Mitt Romney Out of Race to Be Trump's Secretary of State

Romney had been a contender for the position.

The officials describe the conversation between Trump and Romney as "respectful" and one called it a "great talk."

In a Facebook post, Romney acknowledged that the transition team had moved on.

During the campaign, Romney, the former governor of Massachusetts and GOP presidential candidate, was a vocal critic of Trump's.

In March, he called Trump a "phony" and "a fraud."

“His promises are as worthless as a degree from Trump University," Romney told the Hinckley Institute of Politics at the University of Utah, referring to the scandal surrounding Trump's now-defunct school. "He's playing the American public for suckers: He gets a free ride to the White House and all we get is a lousy hat.”

Romney also said "Dishonesty is Trump's hallmark."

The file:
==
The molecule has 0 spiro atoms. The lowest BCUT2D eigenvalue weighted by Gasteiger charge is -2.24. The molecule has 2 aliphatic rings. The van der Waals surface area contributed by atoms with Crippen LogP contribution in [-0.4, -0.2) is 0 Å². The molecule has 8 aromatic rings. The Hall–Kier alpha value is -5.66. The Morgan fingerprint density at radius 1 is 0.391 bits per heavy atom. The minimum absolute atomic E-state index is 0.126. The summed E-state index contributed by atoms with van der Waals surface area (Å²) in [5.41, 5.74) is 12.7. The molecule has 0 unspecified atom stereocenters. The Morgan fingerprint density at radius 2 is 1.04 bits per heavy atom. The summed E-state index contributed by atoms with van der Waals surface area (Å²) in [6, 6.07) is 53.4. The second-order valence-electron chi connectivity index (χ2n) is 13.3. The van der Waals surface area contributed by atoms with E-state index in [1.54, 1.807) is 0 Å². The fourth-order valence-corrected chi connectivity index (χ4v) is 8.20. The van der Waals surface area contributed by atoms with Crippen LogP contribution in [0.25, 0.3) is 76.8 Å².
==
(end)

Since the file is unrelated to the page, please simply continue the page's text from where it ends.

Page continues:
"We will only really know if he is the real deal or a phony if he releases his tax returns and the tape of his interview with The New York Times," he added. Trump became the first presidential candidate in decades not to release his taxes.

Trump lambasted Romney as "irrelevant" and a "choke artist" who waged a failed campaign in 2012.

“So when Mitt started raising his head a few months ago, I was very strong," Trump said. "I said, Mitt Romney should not run. He's a choke artist.”

After the election, Romney raised eyebrows by meeting with Trump as he emerged as a top contender for secretary of state.

The men even dined together at the famed Jean-Georges restaurant in New York.

"I've had a wonderful evening with President-elect Trump," Romney said after the dinner. "We had another discussion about affairs throughout the world, and these discussions I have had with him have been enlightening and interesting and engaging. I have enjoyed them very, very much."

Top Stories

Top Stories

Top Stories

Top Stories

ABC News Live

ABC News Live

24/7 coverage of breaking news and live events